Monday, 27 January 2014
We first came across "Be My Parent" and "Children Who Wait" at one of the pre-preparation orientation evenings. I was browsing along the resources table at the back of the room looking at the Dan Hughes and Caroline Archer books when my eye spied what looked like a couple of women's magazines. Pictures of smiling happy faces beamed from the cover. "Oh well, I thought I'll have a browse and maybe do the adoption equivalent of the Cosmo quiz while I'm waiting." However, instead of an interesting article on Theraplay or facilitating attachment in adoptive placements I was faced by page after page of photos of munchkins. Each had a little write up about how lovely they were, how well they were developing at their foster placement and how they were looking for a mummy and daddy. Gulp. It was all a bit overwhelming. This was the real face of adoption. The real little lives looking for a transformation and a brighter future...
Once the initial wave of emotion had worn off and I began scanning through the entries a second emotion started to rise up - a slight queasiness. Unconsciously I had found myself thinking "Awwww... He's sweet." "Oh, I'm not sure I'd want to take on three..." "Wouldn't it be nice to have a little brother and sister." However, all of a sudden it all felt a bit too much like flipping through the Argos catalogue. Baby buying. Sibling shopping. Offspring ordering...
Monday, 20 January 2014
I don't know how common it is across the various adoption agencies in the UK but it seemed like our local authority offered a pretty good programme of courses to equip prospective adopters in the weeks and months between passing through panel and being matched with a child. Of course, we had no benchmark but, still, we were keen to benefit from every bit of advice which we could...
Not that attending a training course is in any way real preparation for what parenthood, let alone adoption really means. But we were keen to hoover up any nuggets of insight which might come our way. Our academic backgrounds had hard wired us that way. I've already mentioned our keenness to dive into the adoption literature which had been signposted at the Orientation evenings and our surprise that, when we got to Preparation classes, we were the only ones who had done so. What can I say? Overachievers... Besides, we thought, it would be nice to network with other prospective adopters and to catch up with a variety of our fellow Preparation group members.
Monday, 13 January 2014
Finding a purpose
Having discovered ourselves in limbo it was clear that we needed a game plan. We were the third or fourth couple in our group to be approved into the adoption register and already a number of those were being matched. About a month or two after we had been approved we had another big adoption group get together. Several of the couples were in the throes of the last stages of the approval process - their haggard and concerned look was familiar to us. We'd seen it in the mirror often enough only a month or so before.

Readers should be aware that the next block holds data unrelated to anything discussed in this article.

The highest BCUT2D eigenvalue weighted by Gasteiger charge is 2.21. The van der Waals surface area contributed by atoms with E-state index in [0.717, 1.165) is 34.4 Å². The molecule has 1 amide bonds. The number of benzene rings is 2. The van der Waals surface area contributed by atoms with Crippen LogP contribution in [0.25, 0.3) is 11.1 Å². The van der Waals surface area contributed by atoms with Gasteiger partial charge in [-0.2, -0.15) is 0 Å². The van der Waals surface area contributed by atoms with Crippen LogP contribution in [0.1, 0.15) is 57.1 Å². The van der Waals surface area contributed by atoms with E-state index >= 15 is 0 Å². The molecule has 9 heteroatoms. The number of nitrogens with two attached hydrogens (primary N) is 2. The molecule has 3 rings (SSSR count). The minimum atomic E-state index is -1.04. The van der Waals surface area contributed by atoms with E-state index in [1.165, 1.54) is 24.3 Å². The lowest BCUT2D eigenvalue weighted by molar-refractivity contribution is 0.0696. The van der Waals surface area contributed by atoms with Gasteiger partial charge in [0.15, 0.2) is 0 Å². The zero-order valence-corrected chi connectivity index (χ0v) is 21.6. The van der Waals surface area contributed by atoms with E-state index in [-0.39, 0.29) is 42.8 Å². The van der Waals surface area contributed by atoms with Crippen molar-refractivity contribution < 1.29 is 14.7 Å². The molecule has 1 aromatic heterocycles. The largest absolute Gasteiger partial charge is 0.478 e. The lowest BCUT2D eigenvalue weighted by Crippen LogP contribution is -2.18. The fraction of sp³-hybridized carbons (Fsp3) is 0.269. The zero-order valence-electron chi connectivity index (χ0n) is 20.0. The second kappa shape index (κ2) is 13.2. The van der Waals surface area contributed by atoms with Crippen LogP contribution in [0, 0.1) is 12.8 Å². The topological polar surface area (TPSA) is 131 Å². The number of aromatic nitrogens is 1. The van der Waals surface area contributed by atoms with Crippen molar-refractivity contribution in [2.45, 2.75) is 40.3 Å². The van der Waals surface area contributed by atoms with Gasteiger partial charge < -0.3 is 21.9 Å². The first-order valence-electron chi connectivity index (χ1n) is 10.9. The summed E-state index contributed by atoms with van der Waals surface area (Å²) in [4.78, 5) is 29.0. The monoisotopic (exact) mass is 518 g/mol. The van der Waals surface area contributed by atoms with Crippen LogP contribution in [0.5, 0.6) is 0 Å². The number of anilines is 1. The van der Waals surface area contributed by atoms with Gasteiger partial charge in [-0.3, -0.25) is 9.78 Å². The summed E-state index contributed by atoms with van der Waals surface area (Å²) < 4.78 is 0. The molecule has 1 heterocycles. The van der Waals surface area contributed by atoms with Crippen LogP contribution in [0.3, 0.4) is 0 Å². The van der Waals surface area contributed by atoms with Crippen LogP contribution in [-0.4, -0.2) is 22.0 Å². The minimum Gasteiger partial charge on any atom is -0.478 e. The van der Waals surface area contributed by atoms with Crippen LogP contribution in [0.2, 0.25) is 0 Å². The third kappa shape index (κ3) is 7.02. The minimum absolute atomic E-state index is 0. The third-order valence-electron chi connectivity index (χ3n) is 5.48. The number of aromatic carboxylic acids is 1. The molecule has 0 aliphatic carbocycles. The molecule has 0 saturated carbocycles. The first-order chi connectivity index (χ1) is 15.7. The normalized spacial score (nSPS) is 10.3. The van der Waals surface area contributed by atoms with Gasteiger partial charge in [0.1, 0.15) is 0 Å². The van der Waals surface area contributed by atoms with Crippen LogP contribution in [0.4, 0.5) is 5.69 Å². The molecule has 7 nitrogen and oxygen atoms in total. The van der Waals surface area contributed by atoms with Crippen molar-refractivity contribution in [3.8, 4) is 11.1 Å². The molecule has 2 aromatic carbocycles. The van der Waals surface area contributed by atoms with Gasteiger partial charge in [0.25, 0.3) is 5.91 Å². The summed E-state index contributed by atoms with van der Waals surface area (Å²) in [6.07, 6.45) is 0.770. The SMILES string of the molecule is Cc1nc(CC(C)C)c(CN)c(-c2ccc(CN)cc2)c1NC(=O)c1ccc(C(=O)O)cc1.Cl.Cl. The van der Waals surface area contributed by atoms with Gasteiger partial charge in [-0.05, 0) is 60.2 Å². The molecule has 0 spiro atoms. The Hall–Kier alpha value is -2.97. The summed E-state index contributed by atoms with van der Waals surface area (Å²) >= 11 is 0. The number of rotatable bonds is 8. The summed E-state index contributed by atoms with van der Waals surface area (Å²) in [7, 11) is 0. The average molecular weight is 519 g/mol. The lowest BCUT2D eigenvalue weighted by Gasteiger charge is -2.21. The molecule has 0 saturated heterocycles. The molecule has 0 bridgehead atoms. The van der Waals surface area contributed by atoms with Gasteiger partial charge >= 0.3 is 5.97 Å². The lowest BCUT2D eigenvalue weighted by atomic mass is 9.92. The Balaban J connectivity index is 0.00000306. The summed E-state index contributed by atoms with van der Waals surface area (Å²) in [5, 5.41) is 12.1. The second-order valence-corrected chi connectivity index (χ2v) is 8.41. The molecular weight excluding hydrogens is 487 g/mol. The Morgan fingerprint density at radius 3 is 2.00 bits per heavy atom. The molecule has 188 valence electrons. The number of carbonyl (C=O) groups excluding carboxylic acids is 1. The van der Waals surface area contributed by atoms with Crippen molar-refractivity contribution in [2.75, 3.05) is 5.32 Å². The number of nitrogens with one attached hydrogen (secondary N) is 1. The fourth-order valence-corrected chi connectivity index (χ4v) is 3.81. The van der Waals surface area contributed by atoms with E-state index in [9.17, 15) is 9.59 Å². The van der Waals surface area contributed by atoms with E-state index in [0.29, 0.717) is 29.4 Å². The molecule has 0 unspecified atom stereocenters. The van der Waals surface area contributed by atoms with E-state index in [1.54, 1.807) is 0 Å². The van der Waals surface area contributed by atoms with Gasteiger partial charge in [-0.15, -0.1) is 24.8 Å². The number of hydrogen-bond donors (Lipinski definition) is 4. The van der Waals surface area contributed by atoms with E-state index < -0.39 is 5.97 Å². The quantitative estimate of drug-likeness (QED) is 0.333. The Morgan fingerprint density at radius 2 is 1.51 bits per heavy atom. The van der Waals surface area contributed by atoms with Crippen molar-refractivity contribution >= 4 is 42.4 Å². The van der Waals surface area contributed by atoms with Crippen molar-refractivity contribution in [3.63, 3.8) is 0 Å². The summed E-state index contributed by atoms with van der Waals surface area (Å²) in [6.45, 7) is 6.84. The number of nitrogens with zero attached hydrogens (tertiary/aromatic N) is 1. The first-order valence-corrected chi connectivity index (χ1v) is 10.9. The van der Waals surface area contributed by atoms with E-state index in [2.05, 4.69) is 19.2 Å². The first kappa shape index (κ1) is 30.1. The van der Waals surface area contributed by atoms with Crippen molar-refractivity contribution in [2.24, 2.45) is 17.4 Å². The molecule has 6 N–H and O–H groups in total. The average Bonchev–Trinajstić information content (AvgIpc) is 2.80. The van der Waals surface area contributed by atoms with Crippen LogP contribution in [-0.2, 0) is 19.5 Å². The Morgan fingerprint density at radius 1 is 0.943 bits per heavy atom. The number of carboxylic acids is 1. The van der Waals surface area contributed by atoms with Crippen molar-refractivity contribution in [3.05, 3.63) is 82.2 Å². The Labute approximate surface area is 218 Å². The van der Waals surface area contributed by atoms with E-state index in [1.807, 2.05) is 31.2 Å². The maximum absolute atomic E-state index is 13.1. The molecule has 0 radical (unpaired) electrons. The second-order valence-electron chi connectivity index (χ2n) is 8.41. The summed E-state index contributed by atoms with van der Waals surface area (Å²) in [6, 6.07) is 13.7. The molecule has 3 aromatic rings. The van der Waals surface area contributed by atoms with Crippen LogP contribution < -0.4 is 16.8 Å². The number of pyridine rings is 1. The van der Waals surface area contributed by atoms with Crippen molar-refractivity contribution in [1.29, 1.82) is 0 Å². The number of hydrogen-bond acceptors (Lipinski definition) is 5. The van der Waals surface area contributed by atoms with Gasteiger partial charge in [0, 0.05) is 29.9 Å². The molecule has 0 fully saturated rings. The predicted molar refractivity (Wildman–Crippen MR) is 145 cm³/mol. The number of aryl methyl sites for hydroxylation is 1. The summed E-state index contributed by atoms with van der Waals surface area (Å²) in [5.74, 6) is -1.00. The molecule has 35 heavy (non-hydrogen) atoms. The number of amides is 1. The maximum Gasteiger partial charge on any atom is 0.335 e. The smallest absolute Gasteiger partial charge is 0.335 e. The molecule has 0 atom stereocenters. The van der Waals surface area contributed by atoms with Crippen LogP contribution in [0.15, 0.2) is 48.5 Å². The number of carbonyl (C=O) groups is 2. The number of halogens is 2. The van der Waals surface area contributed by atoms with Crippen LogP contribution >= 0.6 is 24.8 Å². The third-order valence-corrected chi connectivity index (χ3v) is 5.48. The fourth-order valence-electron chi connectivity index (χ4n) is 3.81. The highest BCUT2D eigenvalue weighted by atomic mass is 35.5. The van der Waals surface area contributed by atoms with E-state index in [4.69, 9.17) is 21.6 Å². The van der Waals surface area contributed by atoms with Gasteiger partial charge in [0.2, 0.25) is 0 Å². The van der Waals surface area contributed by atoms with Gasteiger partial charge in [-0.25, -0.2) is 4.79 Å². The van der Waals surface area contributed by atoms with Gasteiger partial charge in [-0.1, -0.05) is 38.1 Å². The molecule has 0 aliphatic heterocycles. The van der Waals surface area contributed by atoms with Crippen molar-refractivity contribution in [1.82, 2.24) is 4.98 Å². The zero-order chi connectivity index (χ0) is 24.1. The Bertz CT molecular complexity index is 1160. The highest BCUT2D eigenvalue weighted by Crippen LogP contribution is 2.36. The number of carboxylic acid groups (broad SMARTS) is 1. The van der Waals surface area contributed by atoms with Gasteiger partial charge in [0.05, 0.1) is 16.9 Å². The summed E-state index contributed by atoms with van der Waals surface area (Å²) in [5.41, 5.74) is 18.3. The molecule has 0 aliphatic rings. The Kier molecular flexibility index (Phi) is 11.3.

Another two couples were proudly sharing their matching experience, preparing for matching panel and thinking forward to introductions. For us it was still seemingly radio silence. Sure we had our ritual of reminding Denise that we still existed. However, despite the frustrations of seeing others ploughing ahead we were set on our patient approach.
Didn't make it any easier to cope with though.
Wednesday, 8 January 2014
So, the last two years had been leading up to this moment. All our efforts seemed to have been funnelling down into a single hour in the offices of our Local Authority Children's Services department. And now here we were... Officially... legally...declared as being fit to be parents. The last two weeks waiting for the letter from Social services to confirm the Decision Officer's... well, decision... had been interminable. The days dragged by with us looking longingly at the letter box each time we walked past. Now here were were with the confirmation letter in our hands.
But what now? With the release had come a slight sense of emptiness and bewilderment. It was like our overriding purpose in life had been removed.
There were a few things we did know. Now that we had received the official approval letter from the Authority's Decision Officer Denise would continue to be our social worker (although, of course her time was now focused on other active cases in her portfolio). We would be given temporary membership of Adoption UK. Post approval training courses would be available to us and we would be informed of them as they came up. We should now be considered as potential matches against available children and those who became available. And then it went quiet. Horribly quiet. Scarily quiet.
We started to wonder if it was something we had said...